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Log vs timberframe buildings?

 
Posts: 5
Location: Alaska
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Considering building a workshop and house and am trying to decide between log building and timberframe building. Anyone have any thoughts as to the pros and cons?

I have built homes before, milling the lumber with a chainsaw mill, I have the tools needed for both types of building, I have logs and trees available at the site but the logs would need to be hauled mostly by hand. Trees are spruce or western hemlock. I like the log option because I wouldn't need to spend an eternity milling siding and interior wall coverings as I would with a timberframe, however the logs will be a lot more work to get to the site because of the hand hauling. Timberframe would need expensive insulation where log would not. Timberframe might go up faster and would certainly entail less heavy hauling of wood. I have built small buildings both timberframe and log so I am familiar with both methods and comfortable doing either but this would be the biggest project I have tackled yet. Both buildings would be two story and around 1,000 sq feet each.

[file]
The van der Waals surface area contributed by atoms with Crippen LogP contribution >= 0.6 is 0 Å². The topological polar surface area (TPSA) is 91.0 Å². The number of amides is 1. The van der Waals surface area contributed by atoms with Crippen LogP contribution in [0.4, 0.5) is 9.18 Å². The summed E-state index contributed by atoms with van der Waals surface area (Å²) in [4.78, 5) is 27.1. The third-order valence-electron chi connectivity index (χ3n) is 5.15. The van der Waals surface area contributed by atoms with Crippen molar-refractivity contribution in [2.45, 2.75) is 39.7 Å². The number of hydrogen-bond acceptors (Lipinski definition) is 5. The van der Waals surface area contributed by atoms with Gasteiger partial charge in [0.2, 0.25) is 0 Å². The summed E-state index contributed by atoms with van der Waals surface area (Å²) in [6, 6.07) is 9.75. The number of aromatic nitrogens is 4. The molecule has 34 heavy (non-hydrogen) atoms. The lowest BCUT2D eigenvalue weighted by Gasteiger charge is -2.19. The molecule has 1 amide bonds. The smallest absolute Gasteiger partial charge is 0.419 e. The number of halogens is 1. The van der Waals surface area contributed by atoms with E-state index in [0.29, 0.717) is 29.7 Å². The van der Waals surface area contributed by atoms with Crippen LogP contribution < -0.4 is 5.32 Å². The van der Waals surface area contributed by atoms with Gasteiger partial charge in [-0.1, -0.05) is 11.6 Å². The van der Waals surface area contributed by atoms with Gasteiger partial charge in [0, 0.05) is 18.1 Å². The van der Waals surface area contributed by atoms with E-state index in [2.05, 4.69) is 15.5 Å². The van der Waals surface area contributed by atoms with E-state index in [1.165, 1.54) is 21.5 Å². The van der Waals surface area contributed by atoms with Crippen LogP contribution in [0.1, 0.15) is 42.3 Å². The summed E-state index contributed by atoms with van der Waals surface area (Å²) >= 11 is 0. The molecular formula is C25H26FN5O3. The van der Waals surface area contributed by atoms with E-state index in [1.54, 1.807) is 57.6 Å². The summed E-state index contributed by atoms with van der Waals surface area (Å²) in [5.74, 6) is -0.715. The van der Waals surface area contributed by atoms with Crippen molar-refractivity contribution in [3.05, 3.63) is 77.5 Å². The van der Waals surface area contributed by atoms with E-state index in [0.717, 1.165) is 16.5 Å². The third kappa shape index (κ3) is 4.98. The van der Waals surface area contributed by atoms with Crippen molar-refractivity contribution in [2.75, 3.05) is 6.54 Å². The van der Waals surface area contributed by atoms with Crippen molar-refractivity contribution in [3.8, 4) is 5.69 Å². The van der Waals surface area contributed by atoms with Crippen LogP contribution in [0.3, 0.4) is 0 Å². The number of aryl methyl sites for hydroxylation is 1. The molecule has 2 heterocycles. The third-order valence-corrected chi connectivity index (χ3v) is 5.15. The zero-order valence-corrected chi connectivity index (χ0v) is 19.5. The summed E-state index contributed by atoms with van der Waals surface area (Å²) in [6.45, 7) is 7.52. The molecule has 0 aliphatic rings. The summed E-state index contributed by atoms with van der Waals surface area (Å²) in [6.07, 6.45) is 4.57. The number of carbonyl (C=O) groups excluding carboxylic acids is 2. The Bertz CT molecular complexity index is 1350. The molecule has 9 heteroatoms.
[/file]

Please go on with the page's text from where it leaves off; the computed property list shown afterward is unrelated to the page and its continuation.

One main goal would be to use as little purchased materials as possible and all of the lumber would be milled with the Alaska mill on or near the house site. No building codes here.

Any input at all would be great!
 
master pollinator
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My only comment is that it depends on how long you want the building to last, and how much maintenance you're willing to do to keep it free of rot and destructive insects.

I know people with a large log cabin on a lake. It's now 40 years old. Gorgeous, but the annual maintenance on that thing is ridiculous.
 
Chris Panagiotou
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Douglas Alpenstock wrote:My only comment is that it depends on how long you want the building to last, and how much maintenance you're willing to do to keep it free of rot and destructive insects.

I know people with a large log cabin on a lake. It's now 40 years old. Gorgeous, but the annual maintenance on that thing is ridiculous.



Thanks Douglas, that is a very good point to consider that I had not thought of!
 
pollinator
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Have you considered logs with an external covering to improve its life?
 
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Chris Panagiotou wrote:Considering building a workshop and house and am trying to decide between log building and timberframe building. Anyone have any thoughts as to the pros and cons?